Thomas Heatherwick’s scrapped £200 million crossing, championed by former London mayor Boris Johnson, is to face fresh scrutiny from politicians following the hard-fought release of the Garden Bridge Trust’s meeting records
The Greater London Authority’s (GLA) oversight committee at City Hall this morning (Thursday 15 November) confirmed the establishment of a cross-party working group to further examine key Garden Bridge decisions by the trust and Transport for London (TfL).
The working group will be chaired by Labour London Assembly member Tom Copley, a persistent critic of the unbuilt bridge and the estimated £46 million of public money that was spent on it.
Copley proposed the new working group partly due to the string of revelations in the minutes of the trust’s board meetings reported by the AJ, disclosures which have also prompted numerous calls for a Parliamentary inquiry.
He said: ‘One of the key issues we want the working group to consider relates to what the TfL officers … who were party to the information in the minutes … were saying to those higher up at TfL, because it is clear that things didn’t seem to be going particularly well and yet large sums of public money were still being handed over.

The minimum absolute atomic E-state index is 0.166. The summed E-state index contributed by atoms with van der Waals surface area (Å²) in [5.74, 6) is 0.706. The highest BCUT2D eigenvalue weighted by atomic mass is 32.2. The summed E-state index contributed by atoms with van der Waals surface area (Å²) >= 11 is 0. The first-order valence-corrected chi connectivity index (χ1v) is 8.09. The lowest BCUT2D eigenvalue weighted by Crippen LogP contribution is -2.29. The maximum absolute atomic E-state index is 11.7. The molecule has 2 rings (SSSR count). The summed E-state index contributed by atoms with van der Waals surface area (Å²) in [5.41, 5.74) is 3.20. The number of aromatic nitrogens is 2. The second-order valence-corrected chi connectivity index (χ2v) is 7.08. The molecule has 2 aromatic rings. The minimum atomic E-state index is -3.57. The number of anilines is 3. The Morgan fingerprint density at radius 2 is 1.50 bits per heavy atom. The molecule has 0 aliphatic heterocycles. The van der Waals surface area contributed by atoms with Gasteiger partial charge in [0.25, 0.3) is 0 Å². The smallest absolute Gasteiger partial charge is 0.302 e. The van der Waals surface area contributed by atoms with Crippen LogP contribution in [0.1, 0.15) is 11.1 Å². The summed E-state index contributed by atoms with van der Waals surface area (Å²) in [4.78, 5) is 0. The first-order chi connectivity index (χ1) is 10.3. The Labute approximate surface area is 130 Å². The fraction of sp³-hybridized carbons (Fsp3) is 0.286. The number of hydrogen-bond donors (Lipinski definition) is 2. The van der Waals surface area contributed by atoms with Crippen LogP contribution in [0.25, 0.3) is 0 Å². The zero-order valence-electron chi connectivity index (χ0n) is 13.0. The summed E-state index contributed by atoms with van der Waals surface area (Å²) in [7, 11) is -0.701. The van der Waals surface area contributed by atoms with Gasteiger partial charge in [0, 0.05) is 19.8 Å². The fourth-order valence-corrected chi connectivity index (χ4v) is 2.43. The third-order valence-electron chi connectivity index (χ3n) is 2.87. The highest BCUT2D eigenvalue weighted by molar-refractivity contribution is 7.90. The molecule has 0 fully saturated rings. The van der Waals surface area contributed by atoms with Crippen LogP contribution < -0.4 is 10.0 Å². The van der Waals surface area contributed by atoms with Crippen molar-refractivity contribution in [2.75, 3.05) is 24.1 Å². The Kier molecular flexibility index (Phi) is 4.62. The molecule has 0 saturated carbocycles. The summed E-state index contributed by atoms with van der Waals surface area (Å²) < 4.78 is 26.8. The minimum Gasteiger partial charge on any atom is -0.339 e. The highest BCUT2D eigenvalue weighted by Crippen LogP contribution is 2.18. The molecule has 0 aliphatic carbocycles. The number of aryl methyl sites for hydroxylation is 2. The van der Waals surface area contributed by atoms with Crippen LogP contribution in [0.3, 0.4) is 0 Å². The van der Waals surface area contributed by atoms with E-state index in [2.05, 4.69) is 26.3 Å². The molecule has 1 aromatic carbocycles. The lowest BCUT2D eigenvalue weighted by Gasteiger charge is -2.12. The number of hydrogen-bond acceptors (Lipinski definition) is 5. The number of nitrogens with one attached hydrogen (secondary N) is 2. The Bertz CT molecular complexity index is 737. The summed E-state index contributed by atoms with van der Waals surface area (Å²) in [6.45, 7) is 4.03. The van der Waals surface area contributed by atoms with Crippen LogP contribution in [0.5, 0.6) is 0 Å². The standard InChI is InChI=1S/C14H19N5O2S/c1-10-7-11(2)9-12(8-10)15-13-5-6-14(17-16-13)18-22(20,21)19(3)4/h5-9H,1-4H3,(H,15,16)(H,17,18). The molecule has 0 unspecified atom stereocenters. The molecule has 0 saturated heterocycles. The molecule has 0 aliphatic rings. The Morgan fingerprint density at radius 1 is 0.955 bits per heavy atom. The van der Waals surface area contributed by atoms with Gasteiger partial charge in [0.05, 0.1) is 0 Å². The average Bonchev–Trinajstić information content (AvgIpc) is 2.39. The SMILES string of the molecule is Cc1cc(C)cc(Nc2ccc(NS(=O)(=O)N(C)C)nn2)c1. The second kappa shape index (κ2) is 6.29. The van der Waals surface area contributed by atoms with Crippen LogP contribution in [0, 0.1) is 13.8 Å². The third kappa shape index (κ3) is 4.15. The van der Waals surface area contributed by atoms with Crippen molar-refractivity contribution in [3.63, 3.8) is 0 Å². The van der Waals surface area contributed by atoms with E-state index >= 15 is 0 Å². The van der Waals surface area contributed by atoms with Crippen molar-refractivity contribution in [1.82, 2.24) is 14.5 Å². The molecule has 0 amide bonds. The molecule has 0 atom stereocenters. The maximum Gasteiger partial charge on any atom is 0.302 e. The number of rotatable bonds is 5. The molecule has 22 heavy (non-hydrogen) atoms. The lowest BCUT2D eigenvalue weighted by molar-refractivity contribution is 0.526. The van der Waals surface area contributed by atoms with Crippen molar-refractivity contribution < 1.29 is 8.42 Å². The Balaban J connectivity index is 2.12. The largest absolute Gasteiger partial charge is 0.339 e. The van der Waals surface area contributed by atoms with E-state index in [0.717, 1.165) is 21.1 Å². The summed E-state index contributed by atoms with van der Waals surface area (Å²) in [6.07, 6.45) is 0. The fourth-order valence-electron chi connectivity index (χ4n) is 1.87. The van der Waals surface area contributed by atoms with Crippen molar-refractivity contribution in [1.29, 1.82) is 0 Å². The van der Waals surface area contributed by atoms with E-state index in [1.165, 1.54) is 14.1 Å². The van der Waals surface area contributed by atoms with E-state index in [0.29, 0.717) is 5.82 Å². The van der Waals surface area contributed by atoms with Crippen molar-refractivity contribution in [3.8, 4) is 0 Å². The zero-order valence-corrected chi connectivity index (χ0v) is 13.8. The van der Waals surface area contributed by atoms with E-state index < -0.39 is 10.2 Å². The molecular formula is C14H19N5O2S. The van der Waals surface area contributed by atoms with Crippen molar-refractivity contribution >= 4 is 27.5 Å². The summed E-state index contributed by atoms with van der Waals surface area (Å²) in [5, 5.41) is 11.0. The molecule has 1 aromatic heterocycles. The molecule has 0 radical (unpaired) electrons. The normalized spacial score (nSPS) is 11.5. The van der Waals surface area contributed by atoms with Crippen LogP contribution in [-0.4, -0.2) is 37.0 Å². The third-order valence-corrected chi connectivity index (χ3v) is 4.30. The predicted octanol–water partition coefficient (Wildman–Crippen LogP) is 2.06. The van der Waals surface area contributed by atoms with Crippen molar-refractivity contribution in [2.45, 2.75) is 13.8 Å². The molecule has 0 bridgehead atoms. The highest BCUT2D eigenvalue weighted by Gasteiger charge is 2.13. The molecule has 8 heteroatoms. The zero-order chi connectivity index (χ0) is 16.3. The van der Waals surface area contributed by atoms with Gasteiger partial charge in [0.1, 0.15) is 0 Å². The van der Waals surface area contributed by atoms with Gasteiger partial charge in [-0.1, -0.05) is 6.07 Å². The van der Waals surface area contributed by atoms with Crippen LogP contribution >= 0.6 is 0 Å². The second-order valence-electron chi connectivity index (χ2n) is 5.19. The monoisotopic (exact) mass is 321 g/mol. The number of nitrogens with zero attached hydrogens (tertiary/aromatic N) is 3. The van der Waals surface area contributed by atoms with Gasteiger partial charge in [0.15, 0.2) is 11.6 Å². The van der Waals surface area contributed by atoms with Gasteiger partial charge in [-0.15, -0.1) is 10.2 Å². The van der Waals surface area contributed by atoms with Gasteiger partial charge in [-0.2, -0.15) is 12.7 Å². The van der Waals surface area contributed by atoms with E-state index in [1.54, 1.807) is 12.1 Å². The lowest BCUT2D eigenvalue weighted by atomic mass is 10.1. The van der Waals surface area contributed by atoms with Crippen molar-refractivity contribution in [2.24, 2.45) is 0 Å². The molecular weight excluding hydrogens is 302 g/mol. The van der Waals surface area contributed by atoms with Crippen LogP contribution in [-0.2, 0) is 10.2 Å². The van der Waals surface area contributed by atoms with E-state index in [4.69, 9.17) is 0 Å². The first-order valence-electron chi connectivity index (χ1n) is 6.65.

‘We also want to look at the role of the Charity Commission, which ultimately is the [trust’s] regulator, and any additional issues regarding contracts.
‘TfL is currently considering whether to release further taxpayer money – £9 million worth – which the trust claims that it is entitled to, so I think it’s still very much a matter that warrants the assembly’s scrutiny.’
The working group’s other members will be Len Duvall (Labour), Peter Whittle (UKIP), Caroline Pidgeon (Lib Dem) and Siân Berry (Green).
While the oversight committee is chaired by Conservative member Gareth Bacon, the Conservatives have declined to participate in the working group.
In this week’s New Statesman, the AJ’s investigation into the Garden Bridge was highlighted in a scathing attack on Boris Johnson’s leadership credentials by former Times foreign editor Martin Fletcher.